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Declaration of Independence - Huntington Printing
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Scarce early engraving of the Declaration of Independence.

ELEAZER HUNTINGTON. Engraved Document. Ca. 1820-1825. Framed 30½ x 35¾ in.

Inventory #25703       Price: $9,500

Historical Background

In the period following the War of 1812, Americans began to look back for the first time on the nation’s founding; the Republic was forty years old, and the generation that had signed the Declaration of Independence was passing away. Many founding documents, such as the debates of the Constitutional Convention, had not been widely published. Even the Declaration of Independence itself, as created, was largely unknown to Americans. Several entrepreneurs, sensing the national mood, set out to print reproductions of the document.

The first to do so was a writing master named Benjamin Owen Tyler, who created a decorative version of the Declaration and published it in 1818. Then, in the early 1820s, a Hartford engraver and penmanship author named Eleazer Huntington followed Tyler’s example by creating a calligraphic facsimile of the Declaration. Huntington stripped out the ornaments and illustrations that Tyler had added, and reduced the size to make it more affordable.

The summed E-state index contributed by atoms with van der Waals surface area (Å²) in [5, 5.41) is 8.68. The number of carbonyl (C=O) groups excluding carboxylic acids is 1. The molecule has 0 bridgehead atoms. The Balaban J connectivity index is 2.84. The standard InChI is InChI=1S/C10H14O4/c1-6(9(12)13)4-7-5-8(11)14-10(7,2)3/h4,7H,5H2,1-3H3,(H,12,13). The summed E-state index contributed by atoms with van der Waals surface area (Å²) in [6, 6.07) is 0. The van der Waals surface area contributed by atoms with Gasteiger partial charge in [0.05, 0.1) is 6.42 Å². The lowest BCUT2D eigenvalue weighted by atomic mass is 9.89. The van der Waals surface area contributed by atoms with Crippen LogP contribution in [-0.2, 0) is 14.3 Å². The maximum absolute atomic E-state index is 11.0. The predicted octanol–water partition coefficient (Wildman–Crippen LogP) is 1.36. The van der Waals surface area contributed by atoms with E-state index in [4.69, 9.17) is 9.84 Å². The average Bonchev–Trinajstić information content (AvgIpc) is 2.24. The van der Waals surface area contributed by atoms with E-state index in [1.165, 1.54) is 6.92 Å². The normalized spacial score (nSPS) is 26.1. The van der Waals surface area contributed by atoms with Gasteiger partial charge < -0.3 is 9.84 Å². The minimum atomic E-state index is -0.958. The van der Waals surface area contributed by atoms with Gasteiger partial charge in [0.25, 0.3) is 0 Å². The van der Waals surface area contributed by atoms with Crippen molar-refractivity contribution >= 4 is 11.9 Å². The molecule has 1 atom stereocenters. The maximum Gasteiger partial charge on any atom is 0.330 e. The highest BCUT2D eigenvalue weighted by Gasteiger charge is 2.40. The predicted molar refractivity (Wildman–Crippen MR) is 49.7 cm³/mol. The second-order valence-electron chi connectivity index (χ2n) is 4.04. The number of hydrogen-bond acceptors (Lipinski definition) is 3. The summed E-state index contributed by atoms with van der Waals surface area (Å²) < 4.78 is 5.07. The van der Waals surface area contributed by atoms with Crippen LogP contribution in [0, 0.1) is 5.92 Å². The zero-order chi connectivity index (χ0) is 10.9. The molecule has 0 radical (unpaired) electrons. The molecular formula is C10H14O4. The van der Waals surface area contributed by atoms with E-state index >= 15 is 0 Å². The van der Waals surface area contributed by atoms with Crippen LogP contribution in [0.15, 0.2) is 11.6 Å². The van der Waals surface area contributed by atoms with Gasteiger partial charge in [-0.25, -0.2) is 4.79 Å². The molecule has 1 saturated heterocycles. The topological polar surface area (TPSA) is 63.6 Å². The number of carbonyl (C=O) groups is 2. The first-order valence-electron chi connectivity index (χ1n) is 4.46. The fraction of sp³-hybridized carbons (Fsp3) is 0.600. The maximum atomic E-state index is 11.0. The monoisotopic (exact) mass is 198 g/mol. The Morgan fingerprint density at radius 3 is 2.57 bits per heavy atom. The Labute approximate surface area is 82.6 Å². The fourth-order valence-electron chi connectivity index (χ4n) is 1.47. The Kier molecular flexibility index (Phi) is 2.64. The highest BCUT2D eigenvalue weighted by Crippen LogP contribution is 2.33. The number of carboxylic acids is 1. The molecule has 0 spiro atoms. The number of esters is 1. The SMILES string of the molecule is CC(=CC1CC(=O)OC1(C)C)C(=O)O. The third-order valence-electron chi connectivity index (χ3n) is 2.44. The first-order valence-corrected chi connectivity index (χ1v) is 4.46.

Eleazer Huntington (1789-1852) was born in Connecticut and became an engraver, printer, and publisher in Hartford. He married Maria Hinsdale in 1817, and they had eight children. In 1816, he published Introduction to the Art of Penmanship; or, a New and Improved System of Round and Running Hands, a brief pamphlet of eighteen pages with illustrations, and he published a second edition in 1821. In 1824, he published The American Penman, Comprising the Art of Writing, Plain and Ornamental; Designed as a Standard Work, for the Use of Schools, and issued other editions in 1825 and 1830. In 1832, Huntington acquired Tyler’s Declaration of Independence plates. In 1839, Huntington announced that he was changing his business for the benefit of his health and sold his engraving plates, including the one for the Declaration of Independence. In 1841 or 1842, he moved to Cincinnati, Ohio, where he lived in 1850, with his wife and two of their daughters. Huntington died in Madison, Wisconsin, and was buried in Cincinnati.


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